“Whatever.” I heard him mumble before I heard his footsteps veer off into a separate direction. I allowed myself a small, satisfied smirk. It was wiped clean from my face almost as quickly as it came, though, when Dixon fell into step with me.
“Did you not just hear what I said to Martinez? I can walk myself to the clinic.” I grunted.
“Ya’ sure are wound up tight, darlin’.” Merle drawled in his thick accent. “I ain’t goin’ with ya’ anywhere. Just gotta walk this way to git’ to where I’m headed.”
I pressed my lips into a hard line and didn’t say another word as we walked together down the empty street in silence. The sun was still slowly rising, and I focused instead on how the colors of the sky melded together to make the perfect shade of orange. I had seen many sunrises in my time, thanks to the abundance of night shifts I took as a paramedic. Still never got tired of watching the sun start to peek over the horizon and streak the sky with all sorts of colors.
The clinic finally came into view, the tiny little white building tucked away in between two taller brick buildings. I was surprised at how quiet Merle was being. It seemed he usually couldn’t stop himself from taking jabs at me or throwing some sort of vulgar comment in my direction. His silence was like music to my ears.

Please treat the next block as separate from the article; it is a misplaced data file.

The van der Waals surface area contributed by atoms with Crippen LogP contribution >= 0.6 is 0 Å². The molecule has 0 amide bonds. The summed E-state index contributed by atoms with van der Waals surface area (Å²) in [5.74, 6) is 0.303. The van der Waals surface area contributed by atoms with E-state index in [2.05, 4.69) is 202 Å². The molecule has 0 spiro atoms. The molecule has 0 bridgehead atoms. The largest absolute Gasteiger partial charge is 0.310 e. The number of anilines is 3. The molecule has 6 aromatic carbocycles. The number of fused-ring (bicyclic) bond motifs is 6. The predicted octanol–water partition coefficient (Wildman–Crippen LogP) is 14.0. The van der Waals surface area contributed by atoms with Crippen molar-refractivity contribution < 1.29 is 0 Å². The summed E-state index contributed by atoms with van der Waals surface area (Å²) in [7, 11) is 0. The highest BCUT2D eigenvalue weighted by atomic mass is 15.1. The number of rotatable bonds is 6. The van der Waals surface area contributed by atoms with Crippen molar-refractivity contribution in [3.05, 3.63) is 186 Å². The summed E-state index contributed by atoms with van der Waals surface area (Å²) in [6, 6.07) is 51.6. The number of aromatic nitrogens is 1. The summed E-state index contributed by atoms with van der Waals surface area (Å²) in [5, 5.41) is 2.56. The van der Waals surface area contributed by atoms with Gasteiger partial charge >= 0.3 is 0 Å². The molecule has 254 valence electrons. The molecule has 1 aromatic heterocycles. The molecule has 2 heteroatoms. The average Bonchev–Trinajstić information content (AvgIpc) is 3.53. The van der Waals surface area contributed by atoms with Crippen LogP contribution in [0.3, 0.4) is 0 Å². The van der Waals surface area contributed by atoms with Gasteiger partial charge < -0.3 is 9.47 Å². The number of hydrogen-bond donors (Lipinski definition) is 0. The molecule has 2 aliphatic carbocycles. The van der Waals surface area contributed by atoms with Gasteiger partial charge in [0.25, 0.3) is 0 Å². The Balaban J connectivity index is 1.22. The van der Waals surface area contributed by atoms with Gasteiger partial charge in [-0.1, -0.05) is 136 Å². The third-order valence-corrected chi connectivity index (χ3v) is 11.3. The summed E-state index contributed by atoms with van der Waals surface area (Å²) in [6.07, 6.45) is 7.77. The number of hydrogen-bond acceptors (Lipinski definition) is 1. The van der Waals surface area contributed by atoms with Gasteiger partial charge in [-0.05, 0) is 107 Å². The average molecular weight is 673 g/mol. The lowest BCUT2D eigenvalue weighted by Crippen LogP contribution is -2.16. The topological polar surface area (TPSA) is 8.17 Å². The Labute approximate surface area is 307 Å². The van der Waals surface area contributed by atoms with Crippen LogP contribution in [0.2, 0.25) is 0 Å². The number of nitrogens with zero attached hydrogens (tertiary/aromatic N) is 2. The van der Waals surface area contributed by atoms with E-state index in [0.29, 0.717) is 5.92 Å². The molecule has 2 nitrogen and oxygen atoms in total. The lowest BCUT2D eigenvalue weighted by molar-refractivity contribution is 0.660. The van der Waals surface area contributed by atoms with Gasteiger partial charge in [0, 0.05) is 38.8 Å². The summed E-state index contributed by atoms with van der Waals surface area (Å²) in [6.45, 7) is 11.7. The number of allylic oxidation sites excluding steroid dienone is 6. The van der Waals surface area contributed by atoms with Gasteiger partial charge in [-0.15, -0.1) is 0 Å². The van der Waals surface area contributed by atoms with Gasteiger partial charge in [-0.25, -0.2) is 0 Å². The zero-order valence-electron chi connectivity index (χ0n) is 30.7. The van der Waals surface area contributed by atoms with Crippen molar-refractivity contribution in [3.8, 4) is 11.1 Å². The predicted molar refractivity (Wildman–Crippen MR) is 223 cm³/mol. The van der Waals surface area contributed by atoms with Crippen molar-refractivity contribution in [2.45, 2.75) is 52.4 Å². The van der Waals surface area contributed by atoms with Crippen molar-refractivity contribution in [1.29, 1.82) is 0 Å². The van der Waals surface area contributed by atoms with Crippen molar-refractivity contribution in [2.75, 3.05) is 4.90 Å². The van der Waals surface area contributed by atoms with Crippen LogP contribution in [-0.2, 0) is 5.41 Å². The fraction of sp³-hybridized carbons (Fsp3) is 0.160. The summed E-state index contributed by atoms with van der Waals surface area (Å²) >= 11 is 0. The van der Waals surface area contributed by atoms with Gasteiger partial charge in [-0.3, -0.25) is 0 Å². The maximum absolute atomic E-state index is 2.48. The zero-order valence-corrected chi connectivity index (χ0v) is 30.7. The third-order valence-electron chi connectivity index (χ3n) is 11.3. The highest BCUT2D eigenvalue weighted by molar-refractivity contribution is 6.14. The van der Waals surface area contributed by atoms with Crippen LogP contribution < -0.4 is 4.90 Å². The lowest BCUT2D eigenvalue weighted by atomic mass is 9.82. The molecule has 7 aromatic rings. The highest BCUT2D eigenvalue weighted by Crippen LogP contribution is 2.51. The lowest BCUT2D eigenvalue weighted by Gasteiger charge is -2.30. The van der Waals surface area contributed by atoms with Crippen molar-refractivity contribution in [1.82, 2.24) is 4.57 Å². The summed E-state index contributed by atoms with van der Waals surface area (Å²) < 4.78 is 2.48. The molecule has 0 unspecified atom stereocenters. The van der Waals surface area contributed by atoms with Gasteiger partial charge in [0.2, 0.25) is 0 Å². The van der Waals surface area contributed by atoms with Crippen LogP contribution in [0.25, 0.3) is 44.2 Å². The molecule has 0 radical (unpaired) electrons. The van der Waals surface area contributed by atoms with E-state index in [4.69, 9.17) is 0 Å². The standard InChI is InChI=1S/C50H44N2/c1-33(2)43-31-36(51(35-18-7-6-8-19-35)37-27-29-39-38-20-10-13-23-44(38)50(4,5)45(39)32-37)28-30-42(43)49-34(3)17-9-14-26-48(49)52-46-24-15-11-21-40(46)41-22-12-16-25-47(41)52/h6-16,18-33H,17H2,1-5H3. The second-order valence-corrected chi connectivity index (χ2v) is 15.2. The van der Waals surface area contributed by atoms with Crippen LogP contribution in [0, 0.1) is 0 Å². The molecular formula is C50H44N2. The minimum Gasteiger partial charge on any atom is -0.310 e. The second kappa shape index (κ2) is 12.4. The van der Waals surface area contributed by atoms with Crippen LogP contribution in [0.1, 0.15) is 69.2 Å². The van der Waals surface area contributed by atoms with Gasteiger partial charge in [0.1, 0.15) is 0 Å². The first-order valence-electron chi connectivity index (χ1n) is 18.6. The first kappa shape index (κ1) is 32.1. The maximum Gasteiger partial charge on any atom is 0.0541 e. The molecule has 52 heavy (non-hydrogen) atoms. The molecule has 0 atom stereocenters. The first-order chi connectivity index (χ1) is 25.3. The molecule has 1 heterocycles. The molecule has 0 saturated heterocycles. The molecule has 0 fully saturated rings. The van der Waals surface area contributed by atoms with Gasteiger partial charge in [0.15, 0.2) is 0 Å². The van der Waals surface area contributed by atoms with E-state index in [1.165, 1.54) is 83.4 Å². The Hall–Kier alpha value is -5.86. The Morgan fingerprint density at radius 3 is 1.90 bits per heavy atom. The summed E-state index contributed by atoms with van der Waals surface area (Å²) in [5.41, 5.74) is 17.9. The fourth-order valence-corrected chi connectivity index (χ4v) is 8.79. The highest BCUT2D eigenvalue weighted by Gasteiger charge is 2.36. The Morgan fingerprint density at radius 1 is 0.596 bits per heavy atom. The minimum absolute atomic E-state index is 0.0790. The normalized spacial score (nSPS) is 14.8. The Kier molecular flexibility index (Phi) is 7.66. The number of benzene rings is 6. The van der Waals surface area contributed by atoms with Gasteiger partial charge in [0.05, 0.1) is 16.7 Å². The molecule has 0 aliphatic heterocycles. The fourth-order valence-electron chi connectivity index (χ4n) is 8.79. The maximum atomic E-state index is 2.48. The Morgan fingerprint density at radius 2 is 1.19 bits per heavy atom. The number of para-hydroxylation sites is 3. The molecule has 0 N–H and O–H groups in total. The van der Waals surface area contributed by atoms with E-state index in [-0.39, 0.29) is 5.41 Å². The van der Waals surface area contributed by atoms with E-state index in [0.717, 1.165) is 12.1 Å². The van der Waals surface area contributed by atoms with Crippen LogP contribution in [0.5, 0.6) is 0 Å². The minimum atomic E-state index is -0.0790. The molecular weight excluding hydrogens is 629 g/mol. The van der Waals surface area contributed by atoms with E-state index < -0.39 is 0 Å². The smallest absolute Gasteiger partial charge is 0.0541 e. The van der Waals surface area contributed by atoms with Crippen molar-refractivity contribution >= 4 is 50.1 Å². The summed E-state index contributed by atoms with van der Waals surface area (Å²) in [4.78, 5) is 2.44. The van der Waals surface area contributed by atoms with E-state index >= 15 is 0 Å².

“Looks like this is your stop, sugar. Have fun playin’ doctor.”
I grimaced, realizing I had spoken too soon. Of course he couldn’t stay quiet just this one time. I ignored him, turning and heading up the cemented walk that led to the clinic’s yellow painted front doors. I wasn’t until my hand had curled around the door knob that I thought better and turned around to yell after Merle’s retreating back. “Stop calling me ‘sugar’, you asshole!” I hollered after him. He didn’t turn around, instead just lifting his one good hand in a jaunty wave. I rolled my eyes and pulled open the door disappearing inside.
I was usually pretty good at ignoring stuff like that. Comments like ‘sweetheart’, ‘honey’, ‘dearie’…They usually just bounced right off of me. I didn’t have time to be angry about every single person who decided to stick a petname to me. Dixon and his use of the word ‘sugar’, though…well that was an exception, even though I would have liked nothing more than to just care less.